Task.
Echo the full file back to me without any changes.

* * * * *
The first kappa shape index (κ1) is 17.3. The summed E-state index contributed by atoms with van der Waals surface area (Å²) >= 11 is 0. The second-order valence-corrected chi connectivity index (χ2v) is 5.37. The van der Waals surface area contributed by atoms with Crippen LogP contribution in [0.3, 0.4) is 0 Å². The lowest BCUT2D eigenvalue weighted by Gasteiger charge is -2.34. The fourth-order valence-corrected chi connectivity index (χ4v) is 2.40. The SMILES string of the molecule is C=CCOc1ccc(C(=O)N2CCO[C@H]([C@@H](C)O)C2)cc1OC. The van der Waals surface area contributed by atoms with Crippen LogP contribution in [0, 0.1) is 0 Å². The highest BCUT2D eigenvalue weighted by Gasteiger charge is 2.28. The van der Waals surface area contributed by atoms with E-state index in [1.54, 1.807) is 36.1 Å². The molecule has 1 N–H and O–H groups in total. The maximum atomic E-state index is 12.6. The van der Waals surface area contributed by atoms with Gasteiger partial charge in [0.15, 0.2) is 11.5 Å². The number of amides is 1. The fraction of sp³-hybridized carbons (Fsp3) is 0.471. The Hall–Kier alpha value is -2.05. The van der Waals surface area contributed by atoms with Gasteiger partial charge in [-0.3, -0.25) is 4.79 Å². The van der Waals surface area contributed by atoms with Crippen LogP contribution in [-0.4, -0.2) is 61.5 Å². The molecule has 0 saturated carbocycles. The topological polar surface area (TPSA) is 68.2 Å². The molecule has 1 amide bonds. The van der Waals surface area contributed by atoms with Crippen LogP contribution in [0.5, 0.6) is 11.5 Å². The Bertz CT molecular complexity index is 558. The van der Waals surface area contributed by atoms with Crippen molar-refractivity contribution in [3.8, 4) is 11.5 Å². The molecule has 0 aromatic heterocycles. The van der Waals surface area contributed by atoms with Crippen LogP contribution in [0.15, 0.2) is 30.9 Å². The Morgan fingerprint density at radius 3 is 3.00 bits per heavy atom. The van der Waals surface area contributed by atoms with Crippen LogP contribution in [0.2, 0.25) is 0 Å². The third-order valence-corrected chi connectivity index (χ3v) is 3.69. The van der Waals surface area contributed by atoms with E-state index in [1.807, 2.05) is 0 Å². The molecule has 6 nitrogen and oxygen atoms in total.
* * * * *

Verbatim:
The first kappa shape index (κ1) is 17.3. The summed E-state index contributed by atoms with van der Waals surface area (Å²) >= 11 is 0. The second-order valence-corrected chi connectivity index (χ2v) is 5.37. The van der Waals surface area contributed by atoms with Crippen LogP contribution in [0.3, 0.4) is 0 Å². The lowest BCUT2D eigenvalue weighted by Gasteiger charge is -2.34. The fourth-order valence-corrected chi connectivity index (χ4v) is 2.40. The SMILES string of the molecule is C=CCOc1ccc(C(=O)N2CCO[C@H]([C@@H](C)O)C2)cc1OC. The van der Waals surface area contributed by atoms with Crippen LogP contribution in [0, 0.1) is 0 Å². The highest BCUT2D eigenvalue weighted by Gasteiger charge is 2.28. The van der Waals surface area contributed by atoms with E-state index in [1.54, 1.807) is 36.1 Å². The molecule has 1 N–H and O–H groups in total. The maximum atomic E-state index is 12.6. The van der Waals surface area contributed by atoms with Gasteiger partial charge in [0.15, 0.2) is 11.5 Å². The number of amides is 1. The fraction of sp³-hybridized carbons (Fsp3) is 0.471. The Hall–Kier alpha value is -2.05. The van der Waals surface area contributed by atoms with Gasteiger partial charge in [-0.3, -0.25) is 4.79 Å². The van der Waals surface area contributed by atoms with Crippen LogP contribution in [-0.4, -0.2) is 61.5 Å². The molecule has 0 saturated carbocycles. The topological polar surface area (TPSA) is 68.2 Å². The molecule has 1 amide bonds. The van der Waals surface area contributed by atoms with Crippen LogP contribution in [0.5, 0.6) is 11.5 Å². The Bertz CT molecular complexity index is 558. The van der Waals surface area contributed by atoms with Crippen molar-refractivity contribution in [3.8, 4) is 11.5 Å². The molecule has 0 aromatic heterocycles. The van der Waals surface area contributed by atoms with Crippen LogP contribution in [0.15, 0.2) is 30.9 Å². The Morgan fingerprint density at radius 3 is 3.00 bits per heavy atom. The van der Waals surface area contributed by atoms with Crippen LogP contribution in [0.2, 0.25) is 0 Å². The third-order valence-corrected chi connectivity index (χ3v) is 3.69. The van der Waals surface area contributed by atoms with E-state index in [1.807, 2.05) is 0 Å². The molecule has 6 nitrogen and oxygen atoms in total.